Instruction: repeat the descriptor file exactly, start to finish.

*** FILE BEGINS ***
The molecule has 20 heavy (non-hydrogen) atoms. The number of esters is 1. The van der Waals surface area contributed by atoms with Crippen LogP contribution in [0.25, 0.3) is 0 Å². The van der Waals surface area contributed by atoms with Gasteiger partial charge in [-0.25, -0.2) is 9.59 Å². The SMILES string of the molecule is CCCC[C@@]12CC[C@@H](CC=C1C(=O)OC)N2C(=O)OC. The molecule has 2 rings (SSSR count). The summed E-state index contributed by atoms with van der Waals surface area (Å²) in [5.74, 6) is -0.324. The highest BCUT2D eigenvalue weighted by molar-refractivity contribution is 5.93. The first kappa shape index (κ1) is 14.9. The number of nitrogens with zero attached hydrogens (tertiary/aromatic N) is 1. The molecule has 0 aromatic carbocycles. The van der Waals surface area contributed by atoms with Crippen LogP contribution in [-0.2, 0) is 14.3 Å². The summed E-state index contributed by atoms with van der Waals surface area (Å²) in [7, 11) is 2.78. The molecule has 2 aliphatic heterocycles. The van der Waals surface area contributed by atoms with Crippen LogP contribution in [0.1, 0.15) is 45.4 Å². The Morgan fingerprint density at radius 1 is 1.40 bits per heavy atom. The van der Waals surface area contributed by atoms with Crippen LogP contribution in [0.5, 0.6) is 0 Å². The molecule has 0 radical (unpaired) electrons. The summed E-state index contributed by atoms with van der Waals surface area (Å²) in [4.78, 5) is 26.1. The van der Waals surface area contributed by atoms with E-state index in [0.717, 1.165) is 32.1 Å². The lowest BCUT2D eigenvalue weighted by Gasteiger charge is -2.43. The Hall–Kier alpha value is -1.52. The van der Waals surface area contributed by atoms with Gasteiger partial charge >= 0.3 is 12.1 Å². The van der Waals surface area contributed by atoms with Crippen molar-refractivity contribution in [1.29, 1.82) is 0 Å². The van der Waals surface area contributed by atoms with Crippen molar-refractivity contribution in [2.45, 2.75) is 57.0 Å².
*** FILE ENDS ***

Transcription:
The molecule has 20 heavy (non-hydrogen) atoms. The number of esters is 1. The van der Waals surface area contributed by atoms with Crippen LogP contribution in [0.25, 0.3) is 0 Å². The van der Waals surface area contributed by atoms with Gasteiger partial charge in [-0.25, -0.2) is 9.59 Å². The SMILES string of the molecule is CCCC[C@@]12CC[C@@H](CC=C1C(=O)OC)N2C(=O)OC. The molecule has 2 rings (SSSR count). The summed E-state index contributed by atoms with van der Waals surface area (Å²) in [5.74, 6) is -0.324. The highest BCUT2D eigenvalue weighted by molar-refractivity contribution is 5.93. The first kappa shape index (κ1) is 14.9. The number of nitrogens with zero attached hydrogens (tertiary/aromatic N) is 1. The molecule has 0 aromatic carbocycles. The van der Waals surface area contributed by atoms with Crippen LogP contribution in [-0.2, 0) is 14.3 Å². The summed E-state index contributed by atoms with van der Waals surface area (Å²) in [7, 11) is 2.78. The molecule has 2 aliphatic heterocycles. The van der Waals surface area contributed by atoms with Crippen LogP contribution in [0.1, 0.15) is 45.4 Å². The Morgan fingerprint density at radius 1 is 1.40 bits per heavy atom. The van der Waals surface area contributed by atoms with Crippen LogP contribution in [0.5, 0.6) is 0 Å². The molecule has 0 radical (unpaired) electrons. The summed E-state index contributed by atoms with van der Waals surface area (Å²) in [4.78, 5) is 26.1. The van der Waals surface area contributed by atoms with E-state index in [0.717, 1.165) is 32.1 Å². The lowest BCUT2D eigenvalue weighted by Gasteiger charge is -2.43. The Hall–Kier alpha value is -1.52. The van der Waals surface area contributed by atoms with Gasteiger partial charge >= 0.3 is 12.1 Å². The van der Waals surface area contributed by atoms with Crippen molar-refractivity contribution in [1.29, 1.82) is 0 Å². The van der Waals surface area contributed by atoms with Crippen molar-refractivity contribution in [2.45, 2.75) is 57.0 Å².